SPECIAL EDUCATION: The school has ICT (integrated co-teaching) classes and SETSS (special education teacher support services).

ADMISSIONS: Priority to Manhattan residents or students who attend an information session and then to all New York City students who attend an information session. (Laura Zingmond, March 2015)

About the students

Free or reduced priced lunch
Students with disabilities
English language learners

About the school

Shared campus?
This school shares the Murry Bergtraum Educational Campus with three other schools
Uniforms required?
Metal detectors?
How crowded? (Full is 100%)
Citywide Average Key
This school is Better Near Worse than the citywide average


Average daily attendance
85% Citywide Average
How many students are chronically absent?
42% Citywide Average

Is this school safe?

How many teachers say order and discipline are maintained at this school?
77% Citywide Average
How many students think bullying happens most or all of the time at this school?
37% Citywide Average
How many students say they feel safe in the hallways, bathrooms and locker rooms?
85% Citywide Average
How many students say most students treat each other with respect?
57% Citywide Average

About the leadership

Years of principal experience at this school
5.3 Citywide Average
How many teachers say the principal is an effective manager?
80% Citywide Average
How many teachers say the principal has a clear vision for this school?
85% Citywide Average
How many teachers trust the principal?
80% Citywide Average

About the teachers

How many teachers have 3 or more years of experience teaching?
73% Citywide Average
Teacher attendance
97% Citywide Average
How many teachers say they would recommend this school to other families?
81% Citywide Average
How many teachers think the staff collaborate to make this school run effectively?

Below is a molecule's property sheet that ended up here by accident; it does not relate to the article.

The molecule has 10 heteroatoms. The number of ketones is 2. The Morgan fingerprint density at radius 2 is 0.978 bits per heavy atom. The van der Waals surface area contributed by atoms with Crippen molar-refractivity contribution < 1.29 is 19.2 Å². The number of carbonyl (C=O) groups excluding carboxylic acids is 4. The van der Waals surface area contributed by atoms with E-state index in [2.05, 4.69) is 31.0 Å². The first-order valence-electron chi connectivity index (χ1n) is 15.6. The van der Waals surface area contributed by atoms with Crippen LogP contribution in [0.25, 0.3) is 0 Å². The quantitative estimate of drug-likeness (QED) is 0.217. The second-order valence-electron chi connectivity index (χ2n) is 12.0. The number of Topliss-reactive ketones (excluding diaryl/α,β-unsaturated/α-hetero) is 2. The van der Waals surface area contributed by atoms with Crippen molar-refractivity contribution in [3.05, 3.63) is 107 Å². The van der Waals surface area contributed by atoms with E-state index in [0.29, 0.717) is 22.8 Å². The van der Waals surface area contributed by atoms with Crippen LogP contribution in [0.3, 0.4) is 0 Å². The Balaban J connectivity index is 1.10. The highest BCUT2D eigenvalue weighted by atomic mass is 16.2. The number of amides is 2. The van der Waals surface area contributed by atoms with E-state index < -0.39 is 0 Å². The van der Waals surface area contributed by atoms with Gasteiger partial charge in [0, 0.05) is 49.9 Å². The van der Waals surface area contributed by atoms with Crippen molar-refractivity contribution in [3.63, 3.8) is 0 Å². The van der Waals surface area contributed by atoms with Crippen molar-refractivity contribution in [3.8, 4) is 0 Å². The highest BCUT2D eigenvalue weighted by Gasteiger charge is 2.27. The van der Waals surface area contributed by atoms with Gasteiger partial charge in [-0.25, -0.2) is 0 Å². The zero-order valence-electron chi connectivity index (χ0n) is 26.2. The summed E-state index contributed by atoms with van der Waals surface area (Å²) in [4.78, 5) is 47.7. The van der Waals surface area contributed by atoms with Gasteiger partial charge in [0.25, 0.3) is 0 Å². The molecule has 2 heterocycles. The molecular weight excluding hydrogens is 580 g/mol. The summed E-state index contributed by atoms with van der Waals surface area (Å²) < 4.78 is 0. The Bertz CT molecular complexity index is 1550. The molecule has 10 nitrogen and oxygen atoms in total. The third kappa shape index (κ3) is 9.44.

86% Citywide Average
Citywide Average Key
This school is Better Near Worse than the citywide average

Arts offerings

This school has 4 dedicated spaces for Theater, Visual arts, and Media arts
This school has 1 licensed art teacher in Music

Engaging curriculum?

How many students say this school offers enough programs, classes and activities to keep them interested?
72% Citywide Average
How many students say they are challenged in most or all of their classes?
54% Citywide Average
How many students say the programs, classes and activities here encourage them to develop talent outside academics?
71% Citywide Average
Citywide Average Key
This school is Better Near Worse than the citywide average

How many graduate?

Are students prepared for college?

Citywide Average Key
This school is Better Near Worse than the citywide average

How does this school serve students with disabilities?

This school offers self-contained classes
This school offers team teaching (ICT)
How many students say that students with disabilities are included in all activities?
68% Citywide Average
How many parents of students with disabilities say this school offers enough activities and services for their children's needs?
87% Citywide Average
How many parents of students with disabilities say this school works to achive the goals of their students' IEPs?
91% Citywide Average
How many parents of students with disabilities say they are satisfied with the IEP development process at this school?
90% Citywide Average
For more information about our data sources, see About Our Data

Programs and Admissions

Urban Assembly Maker Academy
Admissions Method: Limited Unscreened
Program Description


Language Courses



Boys PSAL teams

Baseball, Basketball, Cross Country, Indoor Track, Outdoor Track, Volleyball, Wrestling

Girls PSAL teams

Badminton, Basketball, Bowling, Cross Country, Flag Football, Indoor Track, Outdoor Track, Softball, Tennis, Volleyball

Coed PSAL teams


Read about admissions, academics, and more at this school on the NYCDOE’s School Finder
NYC Department of Education: School Finder